An overture of support from European leaders for Jews across the continent rang out in the wake of the deadly attack on a Paris kosher market last week, but it's unlikely the emotional speeches and slogans will soften decades of anti-Semitism in Europe and mend longstanding divisions in European societies, Jewish scholars said Friday. That means that just because Europeans are now embracing “Je Suis Juif,” or “I Am Jewish,” on social media, Europe's prejudices against Jews won't disappear anytime soon, the experts say.
“If the events of World War II and the Holocaust didn’t make Europeans more sensitive to the realities of anti-Semitism, the attack on the kosher market probably isn’t going to do much to change things in a significant way,” said Barry Trachtenberg, director of the Judaic studies program at the University at Albany, SUNY, in New York.
French President François Hollande called the kosher market shootings an “appalling anti-Semitic act” and promised protection for French Jews, amid mounting anti-Semitic violence across Europe in recent years. Demonstrators in Paris on Sunday expressed solidarity with Jewish communities, seen as being caught in the crosshairs of Islamist extremists, with signs that read “Je Suis Juif” carried alongside signs reading “Je Suis Charlie,” a reference to last week’s deadly shooting at the headquarters of French satirical weekly Charlie Hebdo.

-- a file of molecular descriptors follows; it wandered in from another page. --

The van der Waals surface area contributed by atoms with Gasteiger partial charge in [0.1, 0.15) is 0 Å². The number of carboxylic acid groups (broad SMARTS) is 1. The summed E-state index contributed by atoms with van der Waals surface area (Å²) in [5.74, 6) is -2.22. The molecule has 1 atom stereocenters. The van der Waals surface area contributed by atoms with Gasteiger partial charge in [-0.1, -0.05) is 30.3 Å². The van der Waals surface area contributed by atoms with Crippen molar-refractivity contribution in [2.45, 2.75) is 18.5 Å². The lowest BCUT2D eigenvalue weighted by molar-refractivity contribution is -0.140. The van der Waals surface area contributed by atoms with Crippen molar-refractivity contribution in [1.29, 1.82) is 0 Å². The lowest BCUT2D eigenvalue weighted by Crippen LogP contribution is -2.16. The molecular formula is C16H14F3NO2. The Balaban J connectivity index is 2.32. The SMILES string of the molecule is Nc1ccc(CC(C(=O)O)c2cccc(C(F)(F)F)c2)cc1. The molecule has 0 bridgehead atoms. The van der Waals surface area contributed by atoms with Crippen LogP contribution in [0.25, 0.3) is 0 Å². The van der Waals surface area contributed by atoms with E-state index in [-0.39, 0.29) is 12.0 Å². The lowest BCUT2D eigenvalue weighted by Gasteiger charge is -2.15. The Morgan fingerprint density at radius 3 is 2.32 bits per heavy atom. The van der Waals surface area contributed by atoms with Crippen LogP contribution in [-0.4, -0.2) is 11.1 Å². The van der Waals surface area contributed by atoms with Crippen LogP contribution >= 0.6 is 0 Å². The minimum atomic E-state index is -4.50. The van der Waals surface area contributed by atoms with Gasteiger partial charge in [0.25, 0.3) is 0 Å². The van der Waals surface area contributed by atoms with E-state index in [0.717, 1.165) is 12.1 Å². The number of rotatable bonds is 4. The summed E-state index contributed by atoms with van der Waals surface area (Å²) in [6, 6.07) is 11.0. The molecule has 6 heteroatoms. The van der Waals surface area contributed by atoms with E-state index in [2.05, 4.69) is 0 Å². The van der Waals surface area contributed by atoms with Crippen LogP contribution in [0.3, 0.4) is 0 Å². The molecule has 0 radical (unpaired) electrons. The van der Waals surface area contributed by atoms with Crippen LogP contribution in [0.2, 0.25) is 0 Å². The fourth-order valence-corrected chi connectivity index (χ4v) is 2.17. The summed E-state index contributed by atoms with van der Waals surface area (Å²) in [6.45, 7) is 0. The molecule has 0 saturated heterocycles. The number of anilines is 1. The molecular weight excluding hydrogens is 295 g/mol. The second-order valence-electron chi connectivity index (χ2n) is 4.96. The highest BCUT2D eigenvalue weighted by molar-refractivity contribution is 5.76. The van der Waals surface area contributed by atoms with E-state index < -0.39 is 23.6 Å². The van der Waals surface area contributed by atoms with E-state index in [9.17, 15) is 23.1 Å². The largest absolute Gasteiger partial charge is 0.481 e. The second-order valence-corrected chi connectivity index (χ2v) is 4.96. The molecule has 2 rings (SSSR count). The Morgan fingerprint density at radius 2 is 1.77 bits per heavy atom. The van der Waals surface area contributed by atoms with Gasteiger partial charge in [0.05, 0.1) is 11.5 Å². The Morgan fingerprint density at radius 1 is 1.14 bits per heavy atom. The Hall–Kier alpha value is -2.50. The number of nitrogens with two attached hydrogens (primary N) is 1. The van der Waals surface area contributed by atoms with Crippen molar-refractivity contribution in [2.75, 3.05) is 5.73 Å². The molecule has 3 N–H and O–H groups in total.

The perception that the Paris attacks will have little effect on making life easier for Jews in Europe was underscored by All Alabama writer Jonathan Miller this week. “Je suis Juif, Je suis Charlie, what wonderful sentiments!” Miller wrote Thursday. “We are all Jews, we are all Parisians, at least for this moment.”